Considering the levels of IgG1, IgG2a, and IgE antibodies in a plate sensitized with the recombinant enzyme ADSL from S. mansoni, there was an increase in the production of IgG1 in the ADSL and NDPK + ADSL groups compared to the INF (Figure 5B). In the production of IgG2a, the ADSL, and NDPK + ADSL groups also showed higher values when compared to the INF (Figure 4E). IgE production did not differ between groups (Figure 5F). When there was sensitization with the recombinant protein NDPK + ADSL from S. mansoni, a significant increase in IgG1 production was observed in the group immunized with ADSL compared to the IFN group (Figure 5C). IgG2a was higher in the ADSL and NDPK + ADSL groups compared to the IFN and CTRL controls. IgE production was higher in the three immunized groups (NDPK, ADSL, and NDPK + ADSL) compared to INF (Figure 5I).
Histopathology of the Liver
Mice livers were analyzed through histology using HE staining to assess the presence and quantification of granulomas (24) and the appearance of cell infiltrate, and Masson trichrome (MT) to assess the collagen deposit (Figure 6). The animals in the CTRL group had well-structured and preserved liver tissue (Figure 6A). On the other hand, it was possible to observe the formation of periovular granulomas formed by lymphocytes, eosinophils, neutrophils, and epithelioid cells in all groups infected with S. mansoni, immunized or not (Figures 6C,E,G,I). The tissue showed structures preserved in places where there was no egg deposition.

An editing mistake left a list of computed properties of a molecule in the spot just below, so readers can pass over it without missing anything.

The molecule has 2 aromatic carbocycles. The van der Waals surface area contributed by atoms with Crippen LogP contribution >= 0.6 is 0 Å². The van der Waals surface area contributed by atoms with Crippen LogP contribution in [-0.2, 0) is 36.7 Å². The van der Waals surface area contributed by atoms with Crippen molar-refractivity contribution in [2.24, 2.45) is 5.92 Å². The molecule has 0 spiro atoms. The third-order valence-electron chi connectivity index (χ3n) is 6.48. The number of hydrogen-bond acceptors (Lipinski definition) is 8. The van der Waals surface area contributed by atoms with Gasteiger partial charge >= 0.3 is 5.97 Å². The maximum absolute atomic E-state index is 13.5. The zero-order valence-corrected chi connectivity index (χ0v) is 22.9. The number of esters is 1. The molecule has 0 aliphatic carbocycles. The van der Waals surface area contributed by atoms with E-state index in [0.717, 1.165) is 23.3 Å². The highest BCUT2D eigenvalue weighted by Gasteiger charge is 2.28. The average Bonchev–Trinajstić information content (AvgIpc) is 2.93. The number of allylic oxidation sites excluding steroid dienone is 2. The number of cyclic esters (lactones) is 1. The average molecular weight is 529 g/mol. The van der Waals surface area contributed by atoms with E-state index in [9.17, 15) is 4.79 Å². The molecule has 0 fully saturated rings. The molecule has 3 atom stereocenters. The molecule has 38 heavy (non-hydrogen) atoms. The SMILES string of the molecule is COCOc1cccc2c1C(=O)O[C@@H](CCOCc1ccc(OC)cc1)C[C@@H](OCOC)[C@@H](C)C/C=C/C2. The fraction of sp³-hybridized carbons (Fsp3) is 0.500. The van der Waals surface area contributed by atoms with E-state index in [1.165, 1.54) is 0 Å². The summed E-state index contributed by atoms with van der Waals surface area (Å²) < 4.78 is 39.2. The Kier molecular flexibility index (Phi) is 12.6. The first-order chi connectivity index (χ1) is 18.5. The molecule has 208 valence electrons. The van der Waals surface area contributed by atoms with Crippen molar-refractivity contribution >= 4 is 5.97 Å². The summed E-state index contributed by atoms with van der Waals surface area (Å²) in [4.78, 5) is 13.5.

Figure 6. Histopathological sections of the liver from the groups CTRL (A,B), INF (C,D), NDPK (E,F), ADSL (G,H), and NDPK + ADSL (I,J). The images on the left were stained with hematoxylin-eosin (HE) and those on the right with Masson trichrome (TM). Increase: 300X. The arrows indicate the presence of the granuloma around the egg.
The hepatic tissue of the CTRL group (Figure 6B) presented thin pericanalicular and perivascular collagen. The livers of all groups that were infected with S. mansoni, immunized or not, in addition to the presence of pericanalicular and perivascular collagen, it was possible to observe the formation of collagenous material around the eggs, along with granulomas (Figures 6B,D,F,H,J).
Table 1 shows that egg counts in the liver of animals in the NDPK and ADSL groups had a significant reduction when compared to the INF group, promoting a reduction of 49.01% and 43.48%, respectively, indicating a greater reduction in the group immunized with the recombinant enzyme NDPK. Regarding the counts of granulomas in the liver tissue, the reductions of the NDPK and ADSL groups in relation to the INF group reached 45.83% and 32.55%, respectively. Clearly, immunization with the recombinant enzyme NDPK was responsible for the greatest efficiency in reducing liver tissue granulomas in animals with experimental mansonic schistosomiasis.